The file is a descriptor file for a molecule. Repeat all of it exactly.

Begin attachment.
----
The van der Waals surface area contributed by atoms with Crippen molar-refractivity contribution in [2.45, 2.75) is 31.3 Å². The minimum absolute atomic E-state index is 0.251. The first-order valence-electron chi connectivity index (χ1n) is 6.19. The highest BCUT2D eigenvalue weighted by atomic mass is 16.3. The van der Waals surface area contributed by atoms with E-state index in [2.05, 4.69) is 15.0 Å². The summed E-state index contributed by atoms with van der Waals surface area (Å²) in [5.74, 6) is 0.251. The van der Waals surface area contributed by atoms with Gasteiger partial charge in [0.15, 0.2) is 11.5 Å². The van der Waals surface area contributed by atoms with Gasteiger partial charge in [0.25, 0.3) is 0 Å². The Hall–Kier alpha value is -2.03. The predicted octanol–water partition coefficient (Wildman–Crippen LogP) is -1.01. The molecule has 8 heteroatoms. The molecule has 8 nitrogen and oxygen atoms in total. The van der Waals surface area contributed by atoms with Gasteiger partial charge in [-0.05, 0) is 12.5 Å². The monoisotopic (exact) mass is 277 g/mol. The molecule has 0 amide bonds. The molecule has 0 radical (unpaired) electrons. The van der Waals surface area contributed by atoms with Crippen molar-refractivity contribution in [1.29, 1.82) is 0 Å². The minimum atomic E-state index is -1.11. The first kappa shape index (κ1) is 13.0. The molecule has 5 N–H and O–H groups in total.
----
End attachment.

The van der Waals surface area contributed by atoms with Crippen molar-refractivity contribution in [2.45, 2.75) is 31.3 Å². The minimum absolute atomic E-state index is 0.251. The first-order valence-electron chi connectivity index (χ1n) is 6.19. The highest BCUT2D eigenvalue weighted by atomic mass is 16.3. The van der Waals surface area contributed by atoms with E-state index in [2.05, 4.69) is 15.0 Å². The summed E-state index contributed by atoms with van der Waals surface area (Å²) in [5.74, 6) is 0.251. The van der Waals surface area contributed by atoms with Gasteiger partial charge in [0.15, 0.2) is 11.5 Å². The van der Waals surface area contributed by atoms with Gasteiger partial charge in [0.25, 0.3) is 0 Å². The Hall–Kier alpha value is -2.03. The predicted octanol–water partition coefficient (Wildman–Crippen LogP) is -1.01. The molecule has 8 heteroatoms. The molecule has 8 nitrogen and oxygen atoms in total. The van der Waals surface area contributed by atoms with Gasteiger partial charge in [-0.05, 0) is 12.5 Å². The monoisotopic (exact) mass is 277 g/mol. The molecule has 0 amide bonds. The molecule has 0 radical (unpaired) electrons. The van der Waals surface area contributed by atoms with Crippen molar-refractivity contribution in [1.29, 1.82) is 0 Å². The minimum atomic E-state index is -1.11. The first kappa shape index (κ1) is 13.0. The molecule has 5 N–H and O–H groups in total.